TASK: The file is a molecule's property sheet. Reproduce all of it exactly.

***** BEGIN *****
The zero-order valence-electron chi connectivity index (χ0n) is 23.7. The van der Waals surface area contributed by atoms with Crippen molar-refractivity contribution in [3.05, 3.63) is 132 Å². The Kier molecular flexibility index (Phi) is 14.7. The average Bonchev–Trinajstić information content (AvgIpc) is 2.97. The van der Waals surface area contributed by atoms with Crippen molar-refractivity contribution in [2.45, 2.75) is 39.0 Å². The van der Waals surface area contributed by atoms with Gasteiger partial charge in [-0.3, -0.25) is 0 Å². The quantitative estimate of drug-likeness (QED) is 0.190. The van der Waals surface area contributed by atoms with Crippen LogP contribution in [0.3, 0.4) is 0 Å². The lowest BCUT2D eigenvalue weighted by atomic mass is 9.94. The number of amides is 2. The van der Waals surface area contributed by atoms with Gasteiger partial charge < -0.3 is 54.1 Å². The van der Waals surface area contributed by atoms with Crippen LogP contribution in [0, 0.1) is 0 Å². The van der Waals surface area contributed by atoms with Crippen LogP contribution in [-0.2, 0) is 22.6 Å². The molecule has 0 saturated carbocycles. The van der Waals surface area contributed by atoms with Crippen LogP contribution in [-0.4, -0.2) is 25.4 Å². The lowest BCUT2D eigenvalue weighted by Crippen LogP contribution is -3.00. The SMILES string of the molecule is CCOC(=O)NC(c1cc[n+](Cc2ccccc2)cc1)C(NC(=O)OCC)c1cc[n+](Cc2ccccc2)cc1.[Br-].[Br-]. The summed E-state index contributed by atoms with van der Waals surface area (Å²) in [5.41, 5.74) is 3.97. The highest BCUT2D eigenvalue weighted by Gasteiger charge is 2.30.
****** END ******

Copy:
The zero-order valence-electron chi connectivity index (χ0n) is 23.7. The van der Waals surface area contributed by atoms with Crippen molar-refractivity contribution in [3.05, 3.63) is 132 Å². The Kier molecular flexibility index (Phi) is 14.7. The average Bonchev–Trinajstić information content (AvgIpc) is 2.97. The van der Waals surface area contributed by atoms with Crippen molar-refractivity contribution in [2.45, 2.75) is 39.0 Å². The van der Waals surface area contributed by atoms with Gasteiger partial charge in [-0.3, -0.25) is 0 Å². The quantitative estimate of drug-likeness (QED) is 0.190. The van der Waals surface area contributed by atoms with Crippen LogP contribution in [0.3, 0.4) is 0 Å². The lowest BCUT2D eigenvalue weighted by atomic mass is 9.94. The number of amides is 2. The van der Waals surface area contributed by atoms with Gasteiger partial charge < -0.3 is 54.1 Å². The van der Waals surface area contributed by atoms with Crippen LogP contribution in [0, 0.1) is 0 Å². The van der Waals surface area contributed by atoms with Crippen LogP contribution in [-0.2, 0) is 22.6 Å². The molecule has 0 saturated carbocycles. The van der Waals surface area contributed by atoms with Crippen LogP contribution in [-0.4, -0.2) is 25.4 Å². The lowest BCUT2D eigenvalue weighted by Crippen LogP contribution is -3.00. The SMILES string of the molecule is CCOC(=O)NC(c1cc[n+](Cc2ccccc2)cc1)C(NC(=O)OCC)c1cc[n+](Cc2ccccc2)cc1.[Br-].[Br-]. The summed E-state index contributed by atoms with van der Waals surface area (Å²) in [5.41, 5.74) is 3.97. The highest BCUT2D eigenvalue weighted by Gasteiger charge is 2.30.